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Discussion Starter #1 (Edited)
I've been handling my son's brand spanking new CW C60 Trident recently, just to see how well it does out of the box. Since it's a future gift to him I've been handling it with rubber gloves as not to get ANY marks on it. Getting the gloves on has been a chore; maybe they are too small or too old or whatever, but they always get stuck with an inch of finger hanging off the end.

Today I was examining a workmate's Hamilton Khaki and was more concerned about passing Covid back or forth (we have very strict rules here at work) so I first donned my mask, then sanitized with hand sanitizer, let it evaporate completely, then pulled the gloves on and "Snap" they went on completely in one quick motion.

I suppose some of the inactive ingredients stayed behind and were enough to lubricate the gloves so they didn't catch halfway on. I was really surprised after all my recent struggles.

Just thought I'd pass it along if anyone else suffers this problem.
 

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Maybe get some simple cotton gloves, they are cheap, pretty common for handling brass clock parts without leaving fingerprints.
 

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The enemy is moisture and/or oil. An alcohol based sanitizer (non-gel type), will dry you out for a good slip. We used to use talc in rubber gloves as a desiccant. Cotton gloves are great!
Regards, BG
 

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Discussion Starter #4
^^^ Both you guys, I've got a pair right here in my desk top middle drawer. Never would of thought of it. Duh!

(Sometimes you can lead a horse to water... But you can't make him surf!)
 

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Agree with the cotton gloves and if nothing else one can wear them for quite a while without the sweat associated with rubber/latex.

I do use latex gloves when working with solvents/inks and find the best way I find to put on new ones is to
1. Blow in to them to make sure they don't stick to themselves
2. Put the fingers in first i.e. don't try and pull the whole glove on at once.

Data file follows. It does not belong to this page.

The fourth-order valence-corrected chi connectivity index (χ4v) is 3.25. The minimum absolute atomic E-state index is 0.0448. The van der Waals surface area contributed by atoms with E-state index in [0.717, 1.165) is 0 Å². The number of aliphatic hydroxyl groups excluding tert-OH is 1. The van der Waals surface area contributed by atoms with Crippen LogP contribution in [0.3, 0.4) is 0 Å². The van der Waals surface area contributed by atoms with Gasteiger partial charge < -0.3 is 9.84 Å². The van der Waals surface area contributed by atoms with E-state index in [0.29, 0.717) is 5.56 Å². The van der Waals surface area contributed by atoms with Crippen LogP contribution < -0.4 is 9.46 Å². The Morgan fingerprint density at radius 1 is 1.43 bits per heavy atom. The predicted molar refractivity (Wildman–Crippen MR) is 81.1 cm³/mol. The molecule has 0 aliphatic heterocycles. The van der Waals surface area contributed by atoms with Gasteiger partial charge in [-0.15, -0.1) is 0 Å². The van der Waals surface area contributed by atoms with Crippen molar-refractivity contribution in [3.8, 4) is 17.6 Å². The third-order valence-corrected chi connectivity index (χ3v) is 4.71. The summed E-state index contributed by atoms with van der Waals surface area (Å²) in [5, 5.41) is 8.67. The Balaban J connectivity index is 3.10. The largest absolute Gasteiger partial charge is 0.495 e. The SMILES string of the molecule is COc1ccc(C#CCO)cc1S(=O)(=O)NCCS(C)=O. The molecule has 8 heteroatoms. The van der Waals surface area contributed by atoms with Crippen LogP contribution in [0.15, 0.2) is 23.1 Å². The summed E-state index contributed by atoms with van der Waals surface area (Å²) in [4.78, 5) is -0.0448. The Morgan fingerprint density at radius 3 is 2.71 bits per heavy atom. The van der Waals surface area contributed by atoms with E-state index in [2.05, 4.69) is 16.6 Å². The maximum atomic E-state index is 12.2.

3. Then put the thumb in
4. Then pull on the rest of the glove.

I just peel them off backwards and sometimes reuse them.
Then before I do the steps above I replace 1. by holding the glove closed at the back and then squeezing till the fingers and thumbs of the glove pop out. You might need to have a few goes at that.

BTW also make sure you get a size that is large enough because I have had to use XL instead of XXL and they are a pain to get on and off.
 

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Discussion Starter #6
TL: DR Don't use cotton gloves.

I have a word of warning about cotton gloves. Way back in my career as an Aerospace Manufacturing Engineer, I was responsible for planning and execution of the installation of a major subsystem in the product we were making at the time. Can't go into details but the subsystem cost enough to buy all the properties in a small town. There were some contamination issues that had to be dealt with but it was supposed to be delivered clean and we were in a clean room using recommended clean room practices.

After installation, I took a contamination cover from the subsystem to show to my boss and he immediately noticed a contamination issue on the inside of the cover; not something we had done but something designed into the cover. The subcontractor was brought in the following morning and we opened a portion of the installation so they could take contamination samples. They brought a black light to examine for contamination and took pictures under black light as well.

The conclusion was that they were able to decontaminate the subsystem well enough that they felt it met requirements. The alternative would be to uninstall it and ship it back for full disassembly and cleaning, something that would have been both a huge cost and schedule impact.

So, where do the cotton gloves come into play? Well, our M&P folks recommended we use cotton gloves during the installation, removal of the cover and some additional installation on our part around the opening. When the samples were examined, they determined that there was contamination from the defect my boss spotted, but the lion's share of the contamination was lint from our gloves. I remember taking a fluorescent black light and a cotton glove to a VP level management meeting and, with the lights off and the black light on, I shook a cotton glove above the table and we all watched the snow of fibers shedding onto the table.

Well, that was certainly the end of cotton gloves; we switched to dustless latex.

BTW, if you are curious about the power of a black light, take a good strong one (mine is a 20W single bulb that's maybe 18 inches long) into the toilet or kitchen. Be prepared for a shock. Not all dirt responds to black light, but if you have contamination that does, you likely have plenty more that doesn't.

I wouldn't recommend cotton gloves for anything that involves opening the case.
 
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